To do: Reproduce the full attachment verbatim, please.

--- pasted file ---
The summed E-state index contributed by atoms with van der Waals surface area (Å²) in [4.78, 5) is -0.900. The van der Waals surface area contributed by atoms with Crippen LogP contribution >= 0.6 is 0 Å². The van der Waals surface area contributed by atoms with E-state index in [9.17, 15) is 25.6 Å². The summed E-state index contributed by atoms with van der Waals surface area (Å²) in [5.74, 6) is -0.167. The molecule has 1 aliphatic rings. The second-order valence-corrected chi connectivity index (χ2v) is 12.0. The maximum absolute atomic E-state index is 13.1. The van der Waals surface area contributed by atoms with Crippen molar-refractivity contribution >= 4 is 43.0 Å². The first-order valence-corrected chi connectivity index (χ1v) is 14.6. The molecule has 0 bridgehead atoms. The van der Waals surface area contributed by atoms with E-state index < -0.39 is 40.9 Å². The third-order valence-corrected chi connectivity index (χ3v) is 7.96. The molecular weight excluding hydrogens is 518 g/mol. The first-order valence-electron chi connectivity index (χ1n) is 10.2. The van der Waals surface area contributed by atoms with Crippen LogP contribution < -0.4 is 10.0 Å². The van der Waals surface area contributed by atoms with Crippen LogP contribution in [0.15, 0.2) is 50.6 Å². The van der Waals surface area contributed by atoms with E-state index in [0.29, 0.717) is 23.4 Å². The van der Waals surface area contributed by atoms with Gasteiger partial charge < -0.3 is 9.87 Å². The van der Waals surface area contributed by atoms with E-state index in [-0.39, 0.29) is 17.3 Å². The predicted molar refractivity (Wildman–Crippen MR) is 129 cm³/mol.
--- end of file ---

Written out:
The summed E-state index contributed by atoms with van der Waals surface area (Å²) in [4.78, 5) is -0.900. The van der Waals surface area contributed by atoms with Crippen LogP contribution >= 0.6 is 0 Å². The van der Waals surface area contributed by atoms with E-state index in [9.17, 15) is 25.6 Å². The summed E-state index contributed by atoms with van der Waals surface area (Å²) in [5.74, 6) is -0.167. The molecule has 1 aliphatic rings. The second-order valence-corrected chi connectivity index (χ2v) is 12.0. The maximum absolute atomic E-state index is 13.1. The van der Waals surface area contributed by atoms with Crippen molar-refractivity contribution >= 4 is 43.0 Å². The first-order valence-corrected chi connectivity index (χ1v) is 14.6. The molecule has 0 bridgehead atoms. The van der Waals surface area contributed by atoms with E-state index < -0.39 is 40.9 Å². The third-order valence-corrected chi connectivity index (χ3v) is 7.96. The molecular weight excluding hydrogens is 518 g/mol. The first-order valence-electron chi connectivity index (χ1n) is 10.2. The van der Waals surface area contributed by atoms with Crippen LogP contribution < -0.4 is 10.0 Å². The van der Waals surface area contributed by atoms with Crippen LogP contribution in [0.15, 0.2) is 50.6 Å². The van der Waals surface area contributed by atoms with E-state index in [0.29, 0.717) is 23.4 Å². The van der Waals surface area contributed by atoms with Gasteiger partial charge < -0.3 is 9.87 Å². The van der Waals surface area contributed by atoms with E-state index in [-0.39, 0.29) is 17.3 Å². The predicted molar refractivity (Wildman–Crippen MR) is 129 cm³/mol.